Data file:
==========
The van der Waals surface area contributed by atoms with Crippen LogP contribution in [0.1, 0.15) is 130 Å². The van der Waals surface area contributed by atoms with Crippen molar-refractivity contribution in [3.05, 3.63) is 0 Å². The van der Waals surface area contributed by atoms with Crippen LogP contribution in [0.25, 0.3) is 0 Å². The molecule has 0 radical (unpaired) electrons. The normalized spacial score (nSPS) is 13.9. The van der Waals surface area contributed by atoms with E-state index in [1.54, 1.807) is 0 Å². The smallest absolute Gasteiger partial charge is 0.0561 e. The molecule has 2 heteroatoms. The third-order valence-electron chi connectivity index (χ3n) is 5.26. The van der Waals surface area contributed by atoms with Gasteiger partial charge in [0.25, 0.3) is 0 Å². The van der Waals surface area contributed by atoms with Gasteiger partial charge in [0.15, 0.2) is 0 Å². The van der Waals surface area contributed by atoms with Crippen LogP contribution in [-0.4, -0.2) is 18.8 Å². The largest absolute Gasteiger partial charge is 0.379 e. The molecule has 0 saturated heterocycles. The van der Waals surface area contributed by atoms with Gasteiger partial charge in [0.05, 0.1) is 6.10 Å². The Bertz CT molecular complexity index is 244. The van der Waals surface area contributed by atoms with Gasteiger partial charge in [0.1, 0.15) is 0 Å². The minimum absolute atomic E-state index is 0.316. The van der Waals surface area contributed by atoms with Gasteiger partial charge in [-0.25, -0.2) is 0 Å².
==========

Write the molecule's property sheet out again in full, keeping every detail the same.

The van der Waals surface area contributed by atoms with Crippen LogP contribution in [0.1, 0.15) is 130 Å². The van der Waals surface area contributed by atoms with Crippen molar-refractivity contribution in [3.05, 3.63) is 0 Å². The van der Waals surface area contributed by atoms with Crippen LogP contribution in [0.25, 0.3) is 0 Å². The molecule has 0 radical (unpaired) electrons. The normalized spacial score (nSPS) is 13.9. The van der Waals surface area contributed by atoms with E-state index in [1.54, 1.807) is 0 Å². The smallest absolute Gasteiger partial charge is 0.0561 e. The molecule has 2 heteroatoms. The third-order valence-electron chi connectivity index (χ3n) is 5.26. The van der Waals surface area contributed by atoms with Gasteiger partial charge in [0.25, 0.3) is 0 Å². The van der Waals surface area contributed by atoms with Gasteiger partial charge in [0.15, 0.2) is 0 Å². The van der Waals surface area contributed by atoms with Crippen LogP contribution in [-0.4, -0.2) is 18.8 Å². The largest absolute Gasteiger partial charge is 0.379 e. The molecule has 0 saturated heterocycles. The van der Waals surface area contributed by atoms with Gasteiger partial charge in [0.05, 0.1) is 6.10 Å². The Bertz CT molecular complexity index is 244. The van der Waals surface area contributed by atoms with Gasteiger partial charge in [0.1, 0.15) is 0 Å². The minimum absolute atomic E-state index is 0.316. The van der Waals surface area contributed by atoms with Gasteiger partial charge in [-0.25, -0.2) is 0 Å².